Adrian of Nicodemia, Gorgonius of Rome and Fiacrius of Brie

Date of news: 8 September 2016

Fol. 235v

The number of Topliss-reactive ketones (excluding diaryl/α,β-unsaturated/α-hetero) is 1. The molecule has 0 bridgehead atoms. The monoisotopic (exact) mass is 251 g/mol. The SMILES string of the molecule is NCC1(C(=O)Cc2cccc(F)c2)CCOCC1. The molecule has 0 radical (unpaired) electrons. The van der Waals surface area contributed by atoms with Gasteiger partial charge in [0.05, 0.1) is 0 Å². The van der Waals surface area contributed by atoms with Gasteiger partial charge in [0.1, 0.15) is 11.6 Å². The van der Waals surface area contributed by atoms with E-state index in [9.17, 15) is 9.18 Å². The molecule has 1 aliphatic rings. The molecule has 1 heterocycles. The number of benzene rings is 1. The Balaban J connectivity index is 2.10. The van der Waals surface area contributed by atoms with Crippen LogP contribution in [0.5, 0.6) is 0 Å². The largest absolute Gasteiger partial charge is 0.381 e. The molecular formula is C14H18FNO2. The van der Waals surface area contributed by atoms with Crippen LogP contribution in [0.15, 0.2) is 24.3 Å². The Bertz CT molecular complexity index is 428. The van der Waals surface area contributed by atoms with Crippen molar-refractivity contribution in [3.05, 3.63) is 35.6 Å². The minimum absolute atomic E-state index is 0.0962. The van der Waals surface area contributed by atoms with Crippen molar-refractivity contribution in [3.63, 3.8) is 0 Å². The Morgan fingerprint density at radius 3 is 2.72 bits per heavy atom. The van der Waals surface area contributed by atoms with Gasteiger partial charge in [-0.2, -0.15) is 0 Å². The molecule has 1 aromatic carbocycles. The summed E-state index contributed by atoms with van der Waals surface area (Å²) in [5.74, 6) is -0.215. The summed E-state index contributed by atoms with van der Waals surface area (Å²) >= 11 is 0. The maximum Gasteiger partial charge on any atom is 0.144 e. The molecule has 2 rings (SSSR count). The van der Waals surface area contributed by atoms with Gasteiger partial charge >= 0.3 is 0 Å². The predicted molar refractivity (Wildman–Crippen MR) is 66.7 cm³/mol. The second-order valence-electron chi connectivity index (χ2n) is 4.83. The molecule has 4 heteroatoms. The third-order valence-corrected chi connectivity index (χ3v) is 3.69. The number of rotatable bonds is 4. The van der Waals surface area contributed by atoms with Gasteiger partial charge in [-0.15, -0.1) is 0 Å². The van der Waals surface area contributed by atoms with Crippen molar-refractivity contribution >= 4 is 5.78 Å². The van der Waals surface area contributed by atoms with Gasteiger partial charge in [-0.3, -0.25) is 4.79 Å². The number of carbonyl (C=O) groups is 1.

Adrian of Nicomedia, depicted on the left, was a heathen officer and prison guard. During his assignment to guard the Christians, he was impressed by their determination and converted to the Christian faith. He died alongside them and became a martyr. He is holding the anvil that was used to crush his legs in his hands, which were later chopped off as well in the leas-up to his eventual decapitation. His feast day is on 8 September. On the right we see Gorgonius of Rome, who is usually honoured together with Dorotheus (not pictured here). Both gentlemen were court functionaries who were hung after undergoing many forms of torture. Their feast day is celebrated on 9 September. Fiacrius of Brie is depicted in the middle. He was a confessor who initially lived in a simple cell, but he attracted so many students that he ended up building the Abbey of Brie. In accordance with traditional imaging he is depicted wearing a farmer’s outfit. His feast day is celebrated on 30 August.